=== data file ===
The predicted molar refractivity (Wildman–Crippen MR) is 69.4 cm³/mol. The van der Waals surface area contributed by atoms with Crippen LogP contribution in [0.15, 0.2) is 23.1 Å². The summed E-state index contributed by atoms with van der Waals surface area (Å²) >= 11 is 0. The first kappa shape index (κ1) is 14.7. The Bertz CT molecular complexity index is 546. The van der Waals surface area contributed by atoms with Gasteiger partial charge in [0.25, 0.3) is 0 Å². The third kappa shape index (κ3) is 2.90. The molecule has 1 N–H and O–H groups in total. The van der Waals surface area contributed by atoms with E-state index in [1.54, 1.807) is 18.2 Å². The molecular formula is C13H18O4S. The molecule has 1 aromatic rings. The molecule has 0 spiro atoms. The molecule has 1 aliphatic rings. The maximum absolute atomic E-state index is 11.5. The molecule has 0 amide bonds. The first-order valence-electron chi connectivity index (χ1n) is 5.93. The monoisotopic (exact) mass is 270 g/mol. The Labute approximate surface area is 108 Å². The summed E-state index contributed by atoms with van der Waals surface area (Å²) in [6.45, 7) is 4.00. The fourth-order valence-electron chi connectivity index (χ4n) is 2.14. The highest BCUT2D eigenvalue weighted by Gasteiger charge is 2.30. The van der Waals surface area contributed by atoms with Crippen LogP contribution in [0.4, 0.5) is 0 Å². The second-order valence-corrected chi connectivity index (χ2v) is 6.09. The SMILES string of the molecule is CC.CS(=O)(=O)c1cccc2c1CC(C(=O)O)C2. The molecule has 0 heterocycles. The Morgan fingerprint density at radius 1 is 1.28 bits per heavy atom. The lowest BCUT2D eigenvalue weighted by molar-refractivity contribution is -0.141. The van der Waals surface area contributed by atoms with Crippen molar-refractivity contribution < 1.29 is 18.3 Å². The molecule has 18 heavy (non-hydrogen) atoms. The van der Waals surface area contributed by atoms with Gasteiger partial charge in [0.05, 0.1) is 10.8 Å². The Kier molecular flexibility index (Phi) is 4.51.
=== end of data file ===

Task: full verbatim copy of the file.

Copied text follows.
The predicted molar refractivity (Wildman–Crippen MR) is 69.4 cm³/mol. The van der Waals surface area contributed by atoms with Crippen LogP contribution in [0.15, 0.2) is 23.1 Å². The summed E-state index contributed by atoms with van der Waals surface area (Å²) >= 11 is 0. The first kappa shape index (κ1) is 14.7. The Bertz CT molecular complexity index is 546. The van der Waals surface area contributed by atoms with Gasteiger partial charge in [0.25, 0.3) is 0 Å². The third kappa shape index (κ3) is 2.90. The molecule has 1 N–H and O–H groups in total. The van der Waals surface area contributed by atoms with E-state index in [1.54, 1.807) is 18.2 Å². The molecular formula is C13H18O4S. The molecule has 1 aromatic rings. The molecule has 0 spiro atoms. The molecule has 1 aliphatic rings. The maximum absolute atomic E-state index is 11.5. The molecule has 0 amide bonds. The first-order valence-electron chi connectivity index (χ1n) is 5.93. The monoisotopic (exact) mass is 270 g/mol. The Labute approximate surface area is 108 Å². The summed E-state index contributed by atoms with van der Waals surface area (Å²) in [6.45, 7) is 4.00. The fourth-order valence-electron chi connectivity index (χ4n) is 2.14. The highest BCUT2D eigenvalue weighted by Gasteiger charge is 2.30. The van der Waals surface area contributed by atoms with Crippen LogP contribution in [0.4, 0.5) is 0 Å². The second-order valence-corrected chi connectivity index (χ2v) is 6.09. The SMILES string of the molecule is CC.CS(=O)(=O)c1cccc2c1CC(C(=O)O)C2. The molecule has 0 heterocycles. The Morgan fingerprint density at radius 1 is 1.28 bits per heavy atom. The lowest BCUT2D eigenvalue weighted by molar-refractivity contribution is -0.141. The van der Waals surface area contributed by atoms with Crippen molar-refractivity contribution < 1.29 is 18.3 Å². The molecule has 18 heavy (non-hydrogen) atoms. The van der Waals surface area contributed by atoms with Gasteiger partial charge in [0.05, 0.1) is 10.8 Å². The Kier molecular flexibility index (Phi) is 4.51.